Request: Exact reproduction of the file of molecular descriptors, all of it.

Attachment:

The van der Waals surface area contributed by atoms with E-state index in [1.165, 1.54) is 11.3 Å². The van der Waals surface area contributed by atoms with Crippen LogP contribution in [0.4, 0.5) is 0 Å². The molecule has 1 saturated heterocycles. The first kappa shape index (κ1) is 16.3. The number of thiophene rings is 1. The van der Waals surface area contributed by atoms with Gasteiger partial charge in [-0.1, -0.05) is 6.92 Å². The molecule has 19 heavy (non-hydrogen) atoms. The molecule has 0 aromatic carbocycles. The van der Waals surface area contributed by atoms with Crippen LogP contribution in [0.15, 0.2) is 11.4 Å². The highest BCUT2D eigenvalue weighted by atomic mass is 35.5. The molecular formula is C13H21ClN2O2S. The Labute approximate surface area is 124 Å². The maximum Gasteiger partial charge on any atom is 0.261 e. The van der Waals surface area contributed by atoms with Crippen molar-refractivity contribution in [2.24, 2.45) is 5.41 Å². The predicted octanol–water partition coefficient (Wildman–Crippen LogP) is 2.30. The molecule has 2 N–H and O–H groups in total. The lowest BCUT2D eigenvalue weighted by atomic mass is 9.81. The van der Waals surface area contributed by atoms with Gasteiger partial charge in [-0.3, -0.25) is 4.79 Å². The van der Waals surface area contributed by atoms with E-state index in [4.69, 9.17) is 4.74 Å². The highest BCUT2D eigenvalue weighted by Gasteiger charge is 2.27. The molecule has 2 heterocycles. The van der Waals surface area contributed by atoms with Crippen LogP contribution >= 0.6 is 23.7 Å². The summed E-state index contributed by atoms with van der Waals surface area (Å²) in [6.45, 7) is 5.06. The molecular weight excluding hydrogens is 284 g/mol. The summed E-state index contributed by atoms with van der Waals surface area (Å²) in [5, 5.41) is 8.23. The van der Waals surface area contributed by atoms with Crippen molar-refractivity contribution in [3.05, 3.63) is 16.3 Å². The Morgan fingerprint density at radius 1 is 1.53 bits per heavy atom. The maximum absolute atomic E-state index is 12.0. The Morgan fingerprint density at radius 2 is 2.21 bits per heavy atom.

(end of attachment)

The van der Waals surface area contributed by atoms with E-state index in [1.165, 1.54) is 11.3 Å². The van der Waals surface area contributed by atoms with Crippen LogP contribution in [0.4, 0.5) is 0 Å². The molecule has 1 saturated heterocycles. The first kappa shape index (κ1) is 16.3. The number of thiophene rings is 1. The van der Waals surface area contributed by atoms with Gasteiger partial charge in [-0.1, -0.05) is 6.92 Å². The molecule has 19 heavy (non-hydrogen) atoms. The molecule has 0 aromatic carbocycles. The van der Waals surface area contributed by atoms with Crippen LogP contribution in [0.15, 0.2) is 11.4 Å². The highest BCUT2D eigenvalue weighted by atomic mass is 35.5. The molecular formula is C13H21ClN2O2S. The Labute approximate surface area is 124 Å². The maximum Gasteiger partial charge on any atom is 0.261 e. The van der Waals surface area contributed by atoms with Crippen molar-refractivity contribution in [2.24, 2.45) is 5.41 Å². The predicted octanol–water partition coefficient (Wildman–Crippen LogP) is 2.30. The molecule has 2 N–H and O–H groups in total. The lowest BCUT2D eigenvalue weighted by atomic mass is 9.81. The van der Waals surface area contributed by atoms with Gasteiger partial charge in [-0.3, -0.25) is 4.79 Å². The van der Waals surface area contributed by atoms with E-state index in [4.69, 9.17) is 4.74 Å². The highest BCUT2D eigenvalue weighted by Gasteiger charge is 2.27. The molecule has 2 heterocycles. The van der Waals surface area contributed by atoms with Crippen LogP contribution >= 0.6 is 23.7 Å². The summed E-state index contributed by atoms with van der Waals surface area (Å²) in [6.45, 7) is 5.06. The molecular weight excluding hydrogens is 284 g/mol. The summed E-state index contributed by atoms with van der Waals surface area (Å²) in [5, 5.41) is 8.23. The van der Waals surface area contributed by atoms with Crippen molar-refractivity contribution in [3.05, 3.63) is 16.3 Å². The Morgan fingerprint density at radius 1 is 1.53 bits per heavy atom. The maximum absolute atomic E-state index is 12.0. The Morgan fingerprint density at radius 2 is 2.21 bits per heavy atom.